Regulation of translation by the Redox State of Elongation factor G in the cyanobacterium Synechocystis sp. PCC 6803

Kouji Kojima, Ken Motohashi, Takuya Morota, Masaru Oshita, Toru Hisabori, Hidenori Hayashi, Yoshitaka Nishiyama

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56 Citations (Scopus)


Elongation factor G (EF-G), a key protein in translational elongation, was identified as a primary target of inactivation by reactive oxygen species within the translational machinery of the cyanobacterium Synechocystis sp. PCC 6803 (Kojima, K., Oshita, M., Nanjo, Y., Kasai, K., Tozawa, Y., Hayashi, H., and Nishiyama, Y. (2007) Mol. Microbiol. 65, 936-947). In the present study, we found that inactivation of EF-G (Slr1463) by H2O2 was attributable to the oxidation of two specific cysteine residues and formation of a disulfide bond. Substitution of these cysteine residues by serine residues protected EF-G from inactivation by H2O2 and allowed the EF-G to mediate translation in a translation system in vitro that had been prepared from Synechocystis. The disulfide bond in oxidized EF-G was reduced by thioredoxin, and the resultant reduced form of EF-G regained the activity to mediate translation in vitro. Western blotting analysis showed that levels of the oxidized form of EF-G increased under strong light in a mutant that lacked NADPH-thioredoxin reductase, indicating that EF-G is reduced by thioredoxin in vivo. These observations suggest that the translational machinery is regulated by the redox state of EF-G, which is oxidized by reactive oxygen species and reduced by thioredoxin, a transmitter of reducing signals generated by the photosynthetic transport of electrons.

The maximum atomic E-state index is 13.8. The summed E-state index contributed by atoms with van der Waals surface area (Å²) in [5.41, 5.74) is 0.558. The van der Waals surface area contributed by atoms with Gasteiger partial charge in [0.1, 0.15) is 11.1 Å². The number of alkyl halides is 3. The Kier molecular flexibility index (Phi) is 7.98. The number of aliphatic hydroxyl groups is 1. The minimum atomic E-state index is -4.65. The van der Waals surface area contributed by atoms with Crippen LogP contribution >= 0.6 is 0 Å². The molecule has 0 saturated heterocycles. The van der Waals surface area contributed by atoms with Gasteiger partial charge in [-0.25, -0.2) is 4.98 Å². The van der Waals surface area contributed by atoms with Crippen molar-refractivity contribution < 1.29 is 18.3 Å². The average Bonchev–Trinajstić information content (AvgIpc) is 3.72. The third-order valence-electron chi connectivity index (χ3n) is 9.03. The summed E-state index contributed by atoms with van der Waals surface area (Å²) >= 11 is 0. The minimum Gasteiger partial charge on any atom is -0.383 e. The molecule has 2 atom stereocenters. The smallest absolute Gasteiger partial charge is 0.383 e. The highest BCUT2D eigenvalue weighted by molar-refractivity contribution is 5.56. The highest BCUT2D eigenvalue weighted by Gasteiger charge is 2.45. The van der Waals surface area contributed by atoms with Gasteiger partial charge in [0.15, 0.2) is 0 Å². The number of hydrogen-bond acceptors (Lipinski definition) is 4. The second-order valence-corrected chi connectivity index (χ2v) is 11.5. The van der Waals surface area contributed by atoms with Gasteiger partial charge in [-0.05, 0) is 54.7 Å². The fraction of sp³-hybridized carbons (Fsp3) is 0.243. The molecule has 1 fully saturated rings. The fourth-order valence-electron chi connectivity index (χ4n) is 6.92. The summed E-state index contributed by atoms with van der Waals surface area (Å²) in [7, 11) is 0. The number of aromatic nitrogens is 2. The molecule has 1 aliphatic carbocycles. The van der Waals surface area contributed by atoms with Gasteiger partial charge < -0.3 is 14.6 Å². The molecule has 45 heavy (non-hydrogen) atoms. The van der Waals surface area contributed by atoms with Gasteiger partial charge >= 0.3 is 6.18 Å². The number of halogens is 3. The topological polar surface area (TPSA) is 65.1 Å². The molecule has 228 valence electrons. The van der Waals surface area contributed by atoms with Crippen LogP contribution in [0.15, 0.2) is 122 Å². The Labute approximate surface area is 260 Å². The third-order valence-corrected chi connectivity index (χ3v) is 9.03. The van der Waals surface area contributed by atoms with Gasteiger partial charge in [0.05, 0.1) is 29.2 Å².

Original languageEnglish
Pages (from-to)18685-18691
Number of pages7
JournalJournal of Biological Chemistry
Issue number28
Publication statusPublished - 2009 Jul 10
Externally publishedYes

ASJC Scopus subject areas

  • Biochemistry
  • Molecular Biology
  • Cell Biology


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